The Chicagoist will be launching later but in the meantime please enjoy our archives.

This Week's Picks: We Hope You Still Like Shostakovich

By Alexander Hough in Arts & Entertainment on Oct 26, 2010 7:20PM

Measha Brueggergosman sings with the CSO on Thursday and Friday (Photo by Alex Gardner)
With concert season in full swing, busy weeks are expected, but even with that in mind this week is a little hectic. Here's the short list of concerts we're trying to get to.

Wednesday - Fulcrum Point's "Motown Metal"
For the adventurous out there, new-music group Fulcrum Point will put on a program of pieces based more or less on cars, both the metal of their composition and the Motor City's musical heritage. Works will include David Lang’s solo percussion piece "The Anvil Chorus" (1991), Yan Maresz's "Metallics" for trumpet & surround-sound electronics (1995), Stefan Freund's "Metal" (2000), Michael Daugherty's "Motown Metal" (1994), and "Out of Black Dust" (2007), a piece by former Chicago Symphony Orchestra composer-in-residence Mark Anthony Turnage based on the rhythm and chords of Led Zeppelin’s "Black Dog."
7:00 p.m. at the Harris Theater, 205 E. Randolph, $20, $15 students

Thursday and Friday - The CSO Concert We've Been Waiting For

Despite all the hoopla surrounding the inaugural year of the CSO’s new music director Riccardo Muti, the concerts we were looking most forward to were the ones happening this week. Dmitri Shostakovich's Symphony No. 8, the infrequently played and supremely violent work composed during WWII, would be enough to get us excited (click here to sample the badassery), but then they also threw in four songs from Gustav Mahler’s "Des Knaben Wunderhorn" (including "Urlicht," which later became the fourth movement of his Second Symphony), to be sung by Canadian soprano Measha Brueggergosman, and "Dark Waves" by contemporary composer John Luther Adams (not to be confused with contemporary composer John Adams). There's no connection between the works - although there are echoes of the slowly building first movement of Shostakovich's Eighth in Adams's flowing work for orchestra and electronics - but that's fine. Sometimes putting together great and novel music is enough.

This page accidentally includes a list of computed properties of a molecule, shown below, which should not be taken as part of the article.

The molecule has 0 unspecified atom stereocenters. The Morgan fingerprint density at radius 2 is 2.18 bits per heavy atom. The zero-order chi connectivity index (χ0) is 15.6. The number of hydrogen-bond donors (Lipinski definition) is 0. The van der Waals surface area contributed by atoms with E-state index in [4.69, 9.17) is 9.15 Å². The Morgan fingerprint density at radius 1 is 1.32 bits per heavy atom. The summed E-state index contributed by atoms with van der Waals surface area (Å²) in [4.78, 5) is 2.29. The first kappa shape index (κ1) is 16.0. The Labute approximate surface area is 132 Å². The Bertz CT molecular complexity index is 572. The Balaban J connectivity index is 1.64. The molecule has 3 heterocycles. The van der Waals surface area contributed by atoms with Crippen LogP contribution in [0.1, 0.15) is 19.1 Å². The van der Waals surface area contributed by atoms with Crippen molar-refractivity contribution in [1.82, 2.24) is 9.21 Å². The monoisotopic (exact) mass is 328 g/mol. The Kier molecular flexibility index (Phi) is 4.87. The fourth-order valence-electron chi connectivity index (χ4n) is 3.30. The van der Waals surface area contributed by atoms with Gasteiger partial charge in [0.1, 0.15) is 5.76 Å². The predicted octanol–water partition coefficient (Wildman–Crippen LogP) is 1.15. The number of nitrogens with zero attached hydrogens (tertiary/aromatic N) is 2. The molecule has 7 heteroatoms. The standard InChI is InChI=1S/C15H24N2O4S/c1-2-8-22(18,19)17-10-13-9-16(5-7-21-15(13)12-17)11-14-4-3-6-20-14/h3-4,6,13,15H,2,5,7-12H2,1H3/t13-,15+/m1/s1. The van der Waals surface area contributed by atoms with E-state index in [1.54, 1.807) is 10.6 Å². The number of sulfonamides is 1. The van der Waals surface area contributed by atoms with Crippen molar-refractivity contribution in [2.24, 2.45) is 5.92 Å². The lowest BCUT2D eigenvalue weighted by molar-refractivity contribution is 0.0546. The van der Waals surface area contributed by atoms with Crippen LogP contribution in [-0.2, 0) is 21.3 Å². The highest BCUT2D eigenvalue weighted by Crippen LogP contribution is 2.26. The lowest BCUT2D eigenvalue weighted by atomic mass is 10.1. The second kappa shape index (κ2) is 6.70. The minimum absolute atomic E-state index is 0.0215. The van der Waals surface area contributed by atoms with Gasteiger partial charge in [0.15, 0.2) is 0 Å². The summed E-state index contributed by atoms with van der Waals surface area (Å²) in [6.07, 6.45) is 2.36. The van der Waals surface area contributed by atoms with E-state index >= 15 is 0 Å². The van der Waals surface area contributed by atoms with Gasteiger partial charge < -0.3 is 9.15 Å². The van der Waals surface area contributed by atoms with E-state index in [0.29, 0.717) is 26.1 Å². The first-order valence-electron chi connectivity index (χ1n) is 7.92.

In addition, the concert is a part of the CSO's Classical Tapestry. Participating in the program gets you into two other events (the others are a chamber performance with Yo-Yo Ma and a jazz show with Branford Marsalis and Terrence Blanchard), as well as food- and drink-laden pre-concert talks.
8:00 p.m. on Thursday and Friday at Symphony Center, 220 S. Michigan, $28-$133

Saturday - Chicago Sinfonietta Celebrates the Day of the Dead
The Sinfonietta’s Day of the Dead celebration centers on Latin culture, although it includes a couple outliers, Maurice Ravel’s "Pavane for a Dead Princess" (1899) and Modest Mussorgsky’s "Night on Bald Mountain" (1867). To be fair, though, Ravel was inspired by dances at a Spanish court, and you really shouldn’t let Halloween pass by without listening to "Bald Mountain." The rest of the program sticks to the Latin theme, with conductor Hector Guzman leading the Sinfonietta and pianist Joaquín Achúcarro in a tour of Spain and Latin America with works by Manuel de Falla, Eugenio Toussaint, Arturo Márquez, Astor Piazzolla, and José Pablo Moncayo. In addition, the National Museum of Mexican Art will display installations in the Harris Theater lobby.
7:30 p.m. at the Harris Theater, 205 E. Randolph, $26-$50

Sunday - Shostakovich, then Shostakovich, and then Shostakovich
More Soviet Arts Experience means more Shostakovich! The festival marches on with the next leg of the Pacifica Quartet's Shostakovich string quartet cycle. This pair of concerts (2:00 p.m. and 7:00 p.m.) only includes two quartets, Shostakovich's Fourth (1949) and Fifth (1952), but pianist Orion Weiss will also join Pacifica for a performance of the Piano Quintet (1940).

The Civic Orchestra of Chicago, the CSO's training orchestra, jumps in on the hot Soviet action with a free performance of Shostakovich's Chamber Symphony, the string orchestra version of the composer's famous String Quartet No. 8 (1960). Headlining the program will be Peter Tchaikovsky's Fifth Symphony (1888). Arrive early for the pre-concert conversation led by William White.
Pacifica performs at 2:00 p.m. and 7:00 p.m. at Ganz Hall, 430 S. Michigan, $35
Civic Orchestra performs at 6:30 p.m. at Symphony Center, 220 S. Michigan, FREE (although you still need to get a ticket)